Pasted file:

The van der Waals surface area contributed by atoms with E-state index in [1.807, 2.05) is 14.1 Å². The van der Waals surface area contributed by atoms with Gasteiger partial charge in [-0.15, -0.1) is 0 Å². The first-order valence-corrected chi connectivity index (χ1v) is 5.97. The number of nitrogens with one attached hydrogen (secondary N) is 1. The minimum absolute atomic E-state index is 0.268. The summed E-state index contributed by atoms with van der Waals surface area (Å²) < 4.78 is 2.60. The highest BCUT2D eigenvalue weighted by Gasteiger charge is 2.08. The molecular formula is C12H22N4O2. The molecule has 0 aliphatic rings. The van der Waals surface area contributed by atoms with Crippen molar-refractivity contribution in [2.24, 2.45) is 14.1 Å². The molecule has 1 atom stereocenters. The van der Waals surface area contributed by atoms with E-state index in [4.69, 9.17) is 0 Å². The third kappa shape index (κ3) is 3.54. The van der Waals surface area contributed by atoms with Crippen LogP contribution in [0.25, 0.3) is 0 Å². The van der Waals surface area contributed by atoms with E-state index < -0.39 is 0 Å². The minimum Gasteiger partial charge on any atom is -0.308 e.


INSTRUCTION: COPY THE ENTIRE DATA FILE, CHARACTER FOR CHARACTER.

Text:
The van der Waals surface area contributed by atoms with E-state index in [1.807, 2.05) is 14.1 Å². The van der Waals surface area contributed by atoms with Gasteiger partial charge in [-0.15, -0.1) is 0 Å². The first-order valence-corrected chi connectivity index (χ1v) is 5.97. The number of nitrogens with one attached hydrogen (secondary N) is 1. The minimum absolute atomic E-state index is 0.268. The summed E-state index contributed by atoms with van der Waals surface area (Å²) < 4.78 is 2.60. The highest BCUT2D eigenvalue weighted by Gasteiger charge is 2.08. The molecular formula is C12H22N4O2. The molecule has 0 aliphatic rings. The van der Waals surface area contributed by atoms with Crippen molar-refractivity contribution in [2.24, 2.45) is 14.1 Å². The molecule has 1 atom stereocenters. The van der Waals surface area contributed by atoms with E-state index in [4.69, 9.17) is 0 Å². The third kappa shape index (κ3) is 3.54. The van der Waals surface area contributed by atoms with Crippen LogP contribution in [0.25, 0.3) is 0 Å². The van der Waals surface area contributed by atoms with E-state index < -0.39 is 0 Å². The minimum Gasteiger partial charge on any atom is -0.308 e.